Six years after his cinematic debut, Dr. Stephen Strange’s mystical arts go toe-to-toe with an ally-turned foe in Doctor Strange in the Multiverse of Madness. What appears as another business-as-usual MCU effort reflects an exciting change of pace with the involvement of Evil Dead and Spider-Man helmer Sam Raimi.
Raimi remains one of horror’s most respected auteurs, often enriching trademark narrative devices through his kinetic cinematic pulse and swirling camera movements. His latest foray into big-budget filmmaking has drawn surprisingly divisive reactions from critics and audiences alike. Some are even critiquing the auteur for conjuring a twisted take that opposes the universe’s family-friendly sensibilities (still in shock people think this should’ve been R).
I can see why Multiverse of Madness is drawing divisive reactions. The end product feels like an odd hodgepodge of narrative and sensibilities – a constrained blend of old-school horror and MCU machinations that constantly clashes with itself. While the tropes remain intact, Raimi extracts enough gonzo energy in a colorful and fittingly twisted stylistic deviation.
For the first hour, Multiverse of Madness delivers a shockingly disjointed vision. The film’s unsteady production process becomes deeply felt onscreen as the material jockeys between Dr. Strange’s internal struggles and Scarlett Witch’s descent into villainy without proper balance. Unlike fan-favorites Iron Man and Black Widow, Strange still feels like an enigma only defined by his crotchety attitude. On the other hand, Scarlett Witch’s well-defined arc in Wandavision feels noticeably absent as the script rushes the character into her untimely fate. The introduction of America Chavez, who Xochitl Gomez spiritedly portrays, barely makes a dent as the character receives little dimension onscreen.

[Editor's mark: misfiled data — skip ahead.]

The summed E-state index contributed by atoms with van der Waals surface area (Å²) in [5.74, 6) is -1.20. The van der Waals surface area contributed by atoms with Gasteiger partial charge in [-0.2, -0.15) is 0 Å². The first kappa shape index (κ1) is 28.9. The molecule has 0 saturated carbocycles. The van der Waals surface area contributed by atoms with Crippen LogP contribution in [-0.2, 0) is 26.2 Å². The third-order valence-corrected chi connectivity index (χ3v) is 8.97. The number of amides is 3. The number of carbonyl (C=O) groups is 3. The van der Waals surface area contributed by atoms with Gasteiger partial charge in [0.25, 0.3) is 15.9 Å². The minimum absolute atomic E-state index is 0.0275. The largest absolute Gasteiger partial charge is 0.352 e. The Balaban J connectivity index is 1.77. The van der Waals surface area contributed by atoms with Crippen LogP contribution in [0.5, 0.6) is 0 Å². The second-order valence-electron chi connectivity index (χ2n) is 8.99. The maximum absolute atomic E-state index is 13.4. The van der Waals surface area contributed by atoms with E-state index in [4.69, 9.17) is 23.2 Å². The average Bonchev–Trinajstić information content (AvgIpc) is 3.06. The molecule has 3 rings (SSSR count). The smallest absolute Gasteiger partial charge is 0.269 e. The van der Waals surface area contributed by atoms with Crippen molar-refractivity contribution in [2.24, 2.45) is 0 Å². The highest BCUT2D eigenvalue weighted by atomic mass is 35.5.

Several scenes overloaded with exposition jargon and unfinished CGI showcase a shocking level of laziness for a Marvel big-budget production. Considering the narrative was stitched together after COVID-19 delays, the screenwriting team unsurprisingly struggles to cultivate a clear narrative direction for the film. I have a hard time blaming the talent involved because this is not how the moviemaking process should go.
Not to rain on the MCU parade, but Marvel largely shies away from filmmaking’s intricate craft as their massive cinematic world expands. Few auteurs can operate outside the strict confines of Producer Kevin Feige’s vision, which leads most filmmakers compromising their artistic identity in favor of meaningless world-building. The approach leaves many of the studio’s grand production looking and feeling like a commercial for the next super-powered character that will debut (Hawkeye on Disney+ embraces the visual profile of an artless Honda commercial).
While the Feige formula enjoyed unprecedented success, it’s clear the approach is showing its age. DC’s The Batman and The Suicide Squad garnered passionate audience responses as both films showcased the succinct vision of their helmers. Marvel may remain the top box office powerhouse between the two, but their artistic limitations feel more apparent than ever.
Thankfully, the second hour of Multiverse of Madness delivers the bold and artistically-invigorating experience I’ve been clamoring for. Raimi’s cinematic verve fully embraces the oft-kilter possibilities of his multiverse presence. Under his guidance, the typical cameos and action setpieces take on a newfound playfulness – an energy that’s been desperately missing from prior entries. After all, this is a superhero movie, and not all of them need to embrace solemnly-worn self-seriousness.
It’s a blast to watch Raimi renew his horror techniques on a big-budget scale. As the second half finds Scarlett Witch exacting her revenge, Raimi showcases the true horror behind her boundless powers. Inventive setpieces, creative camera movements, and an eye for unnerving imagery allow the film’s horror connotations to operate as intended. I also loved the ways Raimi plays with viewers’ expectations, including a hilariously cruel prank on fans who continue to fan cast an actor for a certain superpowered hero.
Dr. Strange in the Multiverse of Madness is far from great, but the film marks a welcome change of pace when finally discovering its comfort zone. I hope fans grow to embrace stylistically distinctive entries like this over been-there-done-that fare. Both Multiverse of Madness and the critically-disowned Eternals display much-needed creative life for the tried and true Marvel brand.